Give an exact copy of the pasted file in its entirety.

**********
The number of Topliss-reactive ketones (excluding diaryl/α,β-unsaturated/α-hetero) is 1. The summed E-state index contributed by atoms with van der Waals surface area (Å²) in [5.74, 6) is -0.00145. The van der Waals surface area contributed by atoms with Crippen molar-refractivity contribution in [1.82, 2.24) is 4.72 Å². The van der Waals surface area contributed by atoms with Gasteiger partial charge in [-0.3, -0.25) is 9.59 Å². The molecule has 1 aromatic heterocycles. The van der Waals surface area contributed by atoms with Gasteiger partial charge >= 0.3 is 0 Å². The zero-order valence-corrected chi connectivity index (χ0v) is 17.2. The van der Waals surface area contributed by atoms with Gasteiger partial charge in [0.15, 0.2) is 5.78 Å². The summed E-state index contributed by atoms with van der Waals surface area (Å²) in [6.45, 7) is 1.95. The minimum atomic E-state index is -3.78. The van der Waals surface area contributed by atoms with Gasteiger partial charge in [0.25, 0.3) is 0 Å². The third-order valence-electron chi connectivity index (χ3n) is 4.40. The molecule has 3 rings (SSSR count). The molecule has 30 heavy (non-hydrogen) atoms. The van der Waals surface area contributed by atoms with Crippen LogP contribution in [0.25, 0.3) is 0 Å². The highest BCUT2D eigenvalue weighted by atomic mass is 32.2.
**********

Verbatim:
The number of Topliss-reactive ketones (excluding diaryl/α,β-unsaturated/α-hetero) is 1. The summed E-state index contributed by atoms with van der Waals surface area (Å²) in [5.74, 6) is -0.00145. The van der Waals surface area contributed by atoms with Crippen molar-refractivity contribution in [1.82, 2.24) is 4.72 Å². The van der Waals surface area contributed by atoms with Gasteiger partial charge in [-0.3, -0.25) is 9.59 Å². The molecule has 1 aromatic heterocycles. The van der Waals surface area contributed by atoms with Gasteiger partial charge >= 0.3 is 0 Å². The zero-order valence-corrected chi connectivity index (χ0v) is 17.2. The van der Waals surface area contributed by atoms with Gasteiger partial charge in [0.15, 0.2) is 5.78 Å². The summed E-state index contributed by atoms with van der Waals surface area (Å²) in [6.45, 7) is 1.95. The minimum atomic E-state index is -3.78. The van der Waals surface area contributed by atoms with Gasteiger partial charge in [0.25, 0.3) is 0 Å². The third-order valence-electron chi connectivity index (χ3n) is 4.40. The molecule has 3 rings (SSSR count). The molecule has 30 heavy (non-hydrogen) atoms. The van der Waals surface area contributed by atoms with Crippen LogP contribution in [0.25, 0.3) is 0 Å². The highest BCUT2D eigenvalue weighted by atomic mass is 32.2.